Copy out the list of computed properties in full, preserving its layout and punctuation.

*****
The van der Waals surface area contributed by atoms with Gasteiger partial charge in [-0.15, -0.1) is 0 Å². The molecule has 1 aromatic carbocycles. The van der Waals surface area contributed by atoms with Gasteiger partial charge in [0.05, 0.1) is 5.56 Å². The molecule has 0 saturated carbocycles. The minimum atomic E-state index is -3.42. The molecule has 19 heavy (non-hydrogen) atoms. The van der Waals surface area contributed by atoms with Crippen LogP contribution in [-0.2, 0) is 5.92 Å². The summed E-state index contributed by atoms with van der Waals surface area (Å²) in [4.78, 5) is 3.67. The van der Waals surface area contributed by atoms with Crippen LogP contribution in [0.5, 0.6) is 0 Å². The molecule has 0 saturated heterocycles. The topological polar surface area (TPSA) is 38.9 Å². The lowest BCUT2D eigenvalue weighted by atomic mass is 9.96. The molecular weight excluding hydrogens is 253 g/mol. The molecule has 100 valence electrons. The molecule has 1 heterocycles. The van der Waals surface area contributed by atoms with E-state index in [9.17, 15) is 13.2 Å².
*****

The van der Waals surface area contributed by atoms with Gasteiger partial charge in [-0.15, -0.1) is 0 Å². The molecule has 1 aromatic carbocycles. The van der Waals surface area contributed by atoms with Gasteiger partial charge in [0.05, 0.1) is 5.56 Å². The molecule has 0 saturated carbocycles. The minimum atomic E-state index is -3.42. The molecule has 19 heavy (non-hydrogen) atoms. The van der Waals surface area contributed by atoms with Crippen LogP contribution in [-0.2, 0) is 5.92 Å². The summed E-state index contributed by atoms with van der Waals surface area (Å²) in [4.78, 5) is 3.67. The van der Waals surface area contributed by atoms with Crippen LogP contribution in [0.5, 0.6) is 0 Å². The molecule has 0 saturated heterocycles. The topological polar surface area (TPSA) is 38.9 Å². The lowest BCUT2D eigenvalue weighted by atomic mass is 9.96. The molecular weight excluding hydrogens is 253 g/mol. The molecule has 100 valence electrons. The molecule has 1 heterocycles. The van der Waals surface area contributed by atoms with E-state index in [9.17, 15) is 13.2 Å².